They may look cute and harmless, but squirrels and beavers are contributing to climate change far more than previously thought, climate scientists have claimed. However, their discovery doesn’t let us humans off the hook, as the scientists still insist that carbon dioxide emissions are causing arctic permafrost to melt, compounding the squirrels’ efforts, the Daily Mail has reported.
According to researchers working on the Polaris Project in the Arctic, which aims to study climate change at the poles, arctic ground squirrels and beavers both contribute to carbon emissions by burrowing into the frozen soil to make their homes, churning up the soil. Faeces and urine from the rodents fertilises the soil, encouraging decomposition of biological material that had been locked in suspended animation by the frost, releasing greenhouse gases into the atmosphere.
Nigel Golden, an ecologist at the University of Wisconsin who took part in the project told the BBC that the ground temperature around the rodents’ burrows was higher than in the surrounding area. “’They are soil engineers,” he said. “They break down the soil when they are digging their burrows, they mix the top layer with the bottom layer, they are bringing oxygen to the soil and they are fertilizing the soil with their urine and their faeces.
“We saw an increase in soil temperature in the soils where the arctic ground squirrels were occupying. This is a major component. As that permafrost begins to warm, now microbes can have access to these previously frozen carbons that were in the soil. And because they mix the soil layers, they are being exposed to warmer temperatures.”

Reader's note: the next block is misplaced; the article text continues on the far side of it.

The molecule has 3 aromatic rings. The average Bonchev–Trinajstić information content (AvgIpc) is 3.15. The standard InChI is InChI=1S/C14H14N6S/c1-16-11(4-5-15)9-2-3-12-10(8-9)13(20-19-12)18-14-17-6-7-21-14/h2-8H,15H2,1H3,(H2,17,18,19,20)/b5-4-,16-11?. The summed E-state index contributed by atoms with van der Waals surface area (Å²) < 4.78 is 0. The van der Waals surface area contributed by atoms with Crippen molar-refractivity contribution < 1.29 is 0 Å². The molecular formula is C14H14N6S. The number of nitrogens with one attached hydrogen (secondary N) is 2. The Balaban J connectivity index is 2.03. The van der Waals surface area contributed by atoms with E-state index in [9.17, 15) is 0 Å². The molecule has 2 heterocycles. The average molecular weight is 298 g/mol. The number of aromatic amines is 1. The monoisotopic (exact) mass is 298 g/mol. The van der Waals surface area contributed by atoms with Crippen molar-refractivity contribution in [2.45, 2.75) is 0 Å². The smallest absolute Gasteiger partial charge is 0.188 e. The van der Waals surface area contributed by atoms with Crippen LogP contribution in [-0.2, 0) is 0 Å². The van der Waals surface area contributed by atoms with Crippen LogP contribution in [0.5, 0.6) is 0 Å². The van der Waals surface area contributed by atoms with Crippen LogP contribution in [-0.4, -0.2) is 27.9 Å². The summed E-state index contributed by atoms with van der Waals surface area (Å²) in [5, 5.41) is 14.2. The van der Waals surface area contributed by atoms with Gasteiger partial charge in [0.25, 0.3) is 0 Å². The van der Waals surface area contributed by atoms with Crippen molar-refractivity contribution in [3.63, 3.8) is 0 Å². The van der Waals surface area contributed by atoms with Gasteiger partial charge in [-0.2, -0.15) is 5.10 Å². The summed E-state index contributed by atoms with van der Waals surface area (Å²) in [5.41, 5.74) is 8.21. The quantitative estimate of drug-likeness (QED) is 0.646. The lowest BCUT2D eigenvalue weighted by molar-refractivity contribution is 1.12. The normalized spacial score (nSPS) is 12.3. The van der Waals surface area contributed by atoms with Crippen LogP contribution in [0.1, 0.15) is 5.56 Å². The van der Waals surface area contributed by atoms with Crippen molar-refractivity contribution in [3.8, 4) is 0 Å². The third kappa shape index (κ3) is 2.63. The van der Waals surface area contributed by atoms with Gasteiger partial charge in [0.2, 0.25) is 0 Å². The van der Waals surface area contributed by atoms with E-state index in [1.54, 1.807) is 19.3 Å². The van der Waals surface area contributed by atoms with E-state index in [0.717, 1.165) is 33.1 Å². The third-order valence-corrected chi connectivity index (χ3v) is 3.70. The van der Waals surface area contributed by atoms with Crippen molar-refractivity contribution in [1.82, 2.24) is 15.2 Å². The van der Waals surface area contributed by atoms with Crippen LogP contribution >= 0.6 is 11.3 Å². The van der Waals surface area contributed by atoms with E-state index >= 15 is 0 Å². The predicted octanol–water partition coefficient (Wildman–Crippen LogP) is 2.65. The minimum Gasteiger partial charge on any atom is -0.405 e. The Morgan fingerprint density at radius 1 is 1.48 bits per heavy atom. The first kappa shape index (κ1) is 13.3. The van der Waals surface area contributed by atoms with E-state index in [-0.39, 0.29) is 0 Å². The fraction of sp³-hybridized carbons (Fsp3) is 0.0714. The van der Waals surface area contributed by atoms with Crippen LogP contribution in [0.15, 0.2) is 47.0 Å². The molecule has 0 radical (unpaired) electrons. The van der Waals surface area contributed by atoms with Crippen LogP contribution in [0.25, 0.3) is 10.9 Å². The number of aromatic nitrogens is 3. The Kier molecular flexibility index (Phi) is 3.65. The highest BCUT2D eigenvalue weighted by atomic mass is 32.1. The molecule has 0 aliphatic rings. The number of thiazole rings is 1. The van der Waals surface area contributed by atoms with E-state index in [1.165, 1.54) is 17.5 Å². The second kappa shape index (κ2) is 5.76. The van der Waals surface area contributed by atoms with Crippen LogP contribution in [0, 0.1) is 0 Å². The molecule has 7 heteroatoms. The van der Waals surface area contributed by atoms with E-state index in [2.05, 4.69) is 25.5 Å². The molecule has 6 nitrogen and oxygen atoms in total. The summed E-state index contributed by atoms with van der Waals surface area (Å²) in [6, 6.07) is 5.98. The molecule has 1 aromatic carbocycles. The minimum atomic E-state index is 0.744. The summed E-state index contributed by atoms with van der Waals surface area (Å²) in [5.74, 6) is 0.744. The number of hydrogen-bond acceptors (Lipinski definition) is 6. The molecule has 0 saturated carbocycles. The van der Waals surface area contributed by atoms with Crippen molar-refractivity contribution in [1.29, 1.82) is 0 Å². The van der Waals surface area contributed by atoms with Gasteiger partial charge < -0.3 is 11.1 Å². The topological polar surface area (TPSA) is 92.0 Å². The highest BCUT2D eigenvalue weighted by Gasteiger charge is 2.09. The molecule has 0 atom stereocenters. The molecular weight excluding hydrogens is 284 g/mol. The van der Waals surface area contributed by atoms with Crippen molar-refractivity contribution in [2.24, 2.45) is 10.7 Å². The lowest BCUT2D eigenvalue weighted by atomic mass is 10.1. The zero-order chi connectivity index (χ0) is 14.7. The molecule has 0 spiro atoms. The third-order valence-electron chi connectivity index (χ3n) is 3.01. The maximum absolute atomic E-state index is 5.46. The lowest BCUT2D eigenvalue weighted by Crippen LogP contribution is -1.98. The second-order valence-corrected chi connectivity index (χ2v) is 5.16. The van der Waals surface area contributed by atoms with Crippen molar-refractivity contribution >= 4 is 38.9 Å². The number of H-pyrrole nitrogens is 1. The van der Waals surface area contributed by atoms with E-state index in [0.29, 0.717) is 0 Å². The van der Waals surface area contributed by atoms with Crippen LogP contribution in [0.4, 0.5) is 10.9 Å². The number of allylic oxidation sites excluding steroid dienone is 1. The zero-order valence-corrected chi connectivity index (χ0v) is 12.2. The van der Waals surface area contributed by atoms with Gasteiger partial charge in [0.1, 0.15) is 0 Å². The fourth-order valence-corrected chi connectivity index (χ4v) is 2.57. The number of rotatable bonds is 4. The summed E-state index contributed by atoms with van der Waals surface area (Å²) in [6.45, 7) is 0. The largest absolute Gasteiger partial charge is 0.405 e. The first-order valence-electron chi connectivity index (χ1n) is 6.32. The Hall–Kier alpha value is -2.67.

The arctic permafrost is estimated to hold twice as much carbon as is currently present in the Earth’s atmosphere. Climate scientists are therefore concerned that, if the frost melts, the carbon could be released, contributing to climate change. However, they concede that the squirrels are not able to melt the permafrost on their own. There is still a role for man in this climate catastrophe story.
“This is a larger story about wildlife impacts on carbon cycling, and how this may change as the climate warms,” said Dr Sue Natali, who led the Polaris Project.
“Human activities are the primary influence on climate. We do, however, need to understand how these activities are impacting natural ecosystems, and how these ecosystem responses will amplify or attenuate these human-driven impacts.
“Even though we cannot alter wildlife activity, it’s important that we include greenhouse gas emissions from these activities into our accounting of carbon loss from the Arctic.”
The squirrels are not the first animals to have been accused of contributing to climate change. The world’s 1.5 billion cows are thought to contribute as much as 14 percent of the world’s greenhouse gas emissions by releasing methane into the atmosphere. PETA claims that “a staggering 51 percent or more of global greenhouse-gas emissions are caused by animal agriculture,” citing a report by the Worldwatch Institute, and the UN has said that raising animals for food is “one of the top two or three most significant contributors to the most serious environmental problems, at every scale from local to global.”